This means that by 2025, 7,053,000 people will live in the DC metro area – saturating an already low-inventory market. According to economist Stephen Fuller, the region would need to build 35,000 new housing units a year in order to keep up with the population growth, as opposed to 30,000 or so it is producing currently. Fuller believes a 16% population growth is a bit aggressive, but agrees that at least 750,000 people (12% increase) will be coming to the DC region by 2025. Regardless of the exact amount, it is evident that we are in for a significant growth period that we are not prepared for.
In addition to natural population growth (births), a substantial amount of the population increase will be the result of international immigration to the area. DC has long been an international city, but the past decade has created a true melting pot.
Stats per the Brookings Institution:
– 1 in every 5 persons in DC was foreign-born, with the majority being Latino and Asian.
– Just under 40% of all foreign-born immigrants are from Latin America, the majority (35%) coming from El Salvador.
– The second largest demographic for foreign immigrants is Asian, primarily from China. Though the Asian population is smaller than the Latino population, they have a higher consumer purchasing power and a larger presence in the real estate market. Per the National Association of Realtors (NAR), the Chinese remain the top foreign buyers of U.S. real estate.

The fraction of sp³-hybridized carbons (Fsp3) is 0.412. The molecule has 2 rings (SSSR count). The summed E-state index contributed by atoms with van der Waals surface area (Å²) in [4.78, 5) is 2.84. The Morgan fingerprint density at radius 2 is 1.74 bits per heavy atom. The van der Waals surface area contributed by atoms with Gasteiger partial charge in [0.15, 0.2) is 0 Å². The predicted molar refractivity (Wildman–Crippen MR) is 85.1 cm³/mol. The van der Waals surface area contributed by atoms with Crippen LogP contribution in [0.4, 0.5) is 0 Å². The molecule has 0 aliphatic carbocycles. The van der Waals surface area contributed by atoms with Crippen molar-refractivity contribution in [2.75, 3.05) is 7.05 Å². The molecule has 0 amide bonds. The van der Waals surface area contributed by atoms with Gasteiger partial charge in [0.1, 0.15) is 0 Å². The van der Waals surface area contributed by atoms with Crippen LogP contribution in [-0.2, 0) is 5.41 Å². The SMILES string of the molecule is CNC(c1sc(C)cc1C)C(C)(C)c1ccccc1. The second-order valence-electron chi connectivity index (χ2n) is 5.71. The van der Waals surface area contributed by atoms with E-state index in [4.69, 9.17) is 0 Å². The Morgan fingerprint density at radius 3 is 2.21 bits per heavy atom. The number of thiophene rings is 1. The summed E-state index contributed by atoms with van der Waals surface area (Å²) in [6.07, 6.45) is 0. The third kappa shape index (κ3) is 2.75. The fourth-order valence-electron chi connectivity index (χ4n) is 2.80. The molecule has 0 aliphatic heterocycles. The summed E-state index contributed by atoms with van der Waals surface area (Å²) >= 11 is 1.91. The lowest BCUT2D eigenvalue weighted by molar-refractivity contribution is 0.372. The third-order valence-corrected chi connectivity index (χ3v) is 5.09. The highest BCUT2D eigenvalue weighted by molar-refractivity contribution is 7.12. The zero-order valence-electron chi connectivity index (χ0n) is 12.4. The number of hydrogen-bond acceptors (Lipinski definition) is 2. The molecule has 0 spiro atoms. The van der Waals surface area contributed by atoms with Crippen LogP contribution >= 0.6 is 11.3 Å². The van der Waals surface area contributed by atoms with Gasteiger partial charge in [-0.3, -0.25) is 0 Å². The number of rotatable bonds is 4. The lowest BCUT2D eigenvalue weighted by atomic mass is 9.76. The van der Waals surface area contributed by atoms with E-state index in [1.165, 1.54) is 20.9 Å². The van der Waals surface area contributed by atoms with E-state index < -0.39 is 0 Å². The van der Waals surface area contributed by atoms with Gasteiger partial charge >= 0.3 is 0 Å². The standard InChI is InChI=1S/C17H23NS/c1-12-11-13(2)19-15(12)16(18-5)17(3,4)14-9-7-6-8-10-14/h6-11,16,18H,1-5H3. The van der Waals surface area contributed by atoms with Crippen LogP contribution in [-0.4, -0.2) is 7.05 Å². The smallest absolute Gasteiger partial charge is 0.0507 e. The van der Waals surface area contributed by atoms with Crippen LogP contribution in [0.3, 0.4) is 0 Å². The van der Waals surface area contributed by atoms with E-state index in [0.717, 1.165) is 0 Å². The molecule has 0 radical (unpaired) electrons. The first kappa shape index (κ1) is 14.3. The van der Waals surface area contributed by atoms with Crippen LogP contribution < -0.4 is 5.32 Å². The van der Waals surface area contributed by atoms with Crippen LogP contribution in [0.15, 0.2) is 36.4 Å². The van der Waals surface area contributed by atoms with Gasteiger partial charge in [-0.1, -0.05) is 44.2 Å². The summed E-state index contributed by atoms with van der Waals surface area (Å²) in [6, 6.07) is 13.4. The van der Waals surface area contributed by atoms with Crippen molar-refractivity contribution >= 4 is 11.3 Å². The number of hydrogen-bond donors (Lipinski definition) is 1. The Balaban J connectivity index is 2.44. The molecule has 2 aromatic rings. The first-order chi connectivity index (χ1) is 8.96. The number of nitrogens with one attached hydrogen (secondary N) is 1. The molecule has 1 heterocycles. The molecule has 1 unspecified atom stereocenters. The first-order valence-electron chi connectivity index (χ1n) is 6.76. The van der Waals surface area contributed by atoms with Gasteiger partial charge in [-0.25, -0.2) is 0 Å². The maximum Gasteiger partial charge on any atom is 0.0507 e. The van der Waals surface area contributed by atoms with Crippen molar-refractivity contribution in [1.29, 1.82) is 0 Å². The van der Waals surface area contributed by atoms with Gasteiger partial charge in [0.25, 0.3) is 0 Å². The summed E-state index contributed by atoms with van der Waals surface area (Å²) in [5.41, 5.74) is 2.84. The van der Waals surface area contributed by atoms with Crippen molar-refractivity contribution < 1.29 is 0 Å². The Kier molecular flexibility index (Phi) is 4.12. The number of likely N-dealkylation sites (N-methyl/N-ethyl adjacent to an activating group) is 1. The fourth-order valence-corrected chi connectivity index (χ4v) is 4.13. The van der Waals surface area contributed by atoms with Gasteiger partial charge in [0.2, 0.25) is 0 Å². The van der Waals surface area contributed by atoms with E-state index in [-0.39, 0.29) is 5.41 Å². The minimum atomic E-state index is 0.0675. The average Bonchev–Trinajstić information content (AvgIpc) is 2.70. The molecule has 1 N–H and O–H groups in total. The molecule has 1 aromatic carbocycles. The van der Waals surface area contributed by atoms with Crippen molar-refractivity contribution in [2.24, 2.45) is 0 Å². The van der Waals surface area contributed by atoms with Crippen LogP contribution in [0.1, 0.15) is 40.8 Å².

Customs to Keep in Mind
When dealing with foreign buyers, it is important to keep in mind the various customs, traditions, and philosophies that play an integral role in choosing their living space.
– A Hindu buyer would prefer the main entrance to face north or east, and would want a space that they could use as a prayer room.
– For a Korean or Chinese buyer, they would be interested in feng shui (the Chinese art of placement that aims to create a harmoniously designed home).
Builders are making these subtle critiques to the traditional home in a neutral way, in order to attract the most interest without favoring one demographic over another.
Domestic (Especially Younger Buyers) – A Whole Different Strategy
The combination of low inventory and rising housing costs, is limiting the options for younger buyers. Currently DC housing costs rise an average of 7% annually, while wages are only rising 3%. Taking these statistics and adding roughly another million people, will only force market prices and rents to increase further. This will either force people to live outside of the metro area (only to increase the already congested commute traffic) or to settle for group living situations. Though this may seem troublesome, it also provides an opportunity for builders and developers to penetrate a neglected market. Whether it means creating more co-living communities within the metro, or creating affordable communities outside of the metro with easy access to public transportation. DC will always attract young, intelligent professionals to the area, it’s just satisfying their need of more accessibly priced home-owning options.
Nationally, experts are predicting the housing market to moderate and for prices to drop within the next few years, but that will not be the case in the DC metro. Record low inventories have been driving up prices, creating over-asking-price offers and minimal days on the market. Some experts have raised concerns, indicating a pricing bubble that is soon to pop. This may be just a theory, but one thing’s for certain; the DC real estate market will become increasingly more competitive in the years to come.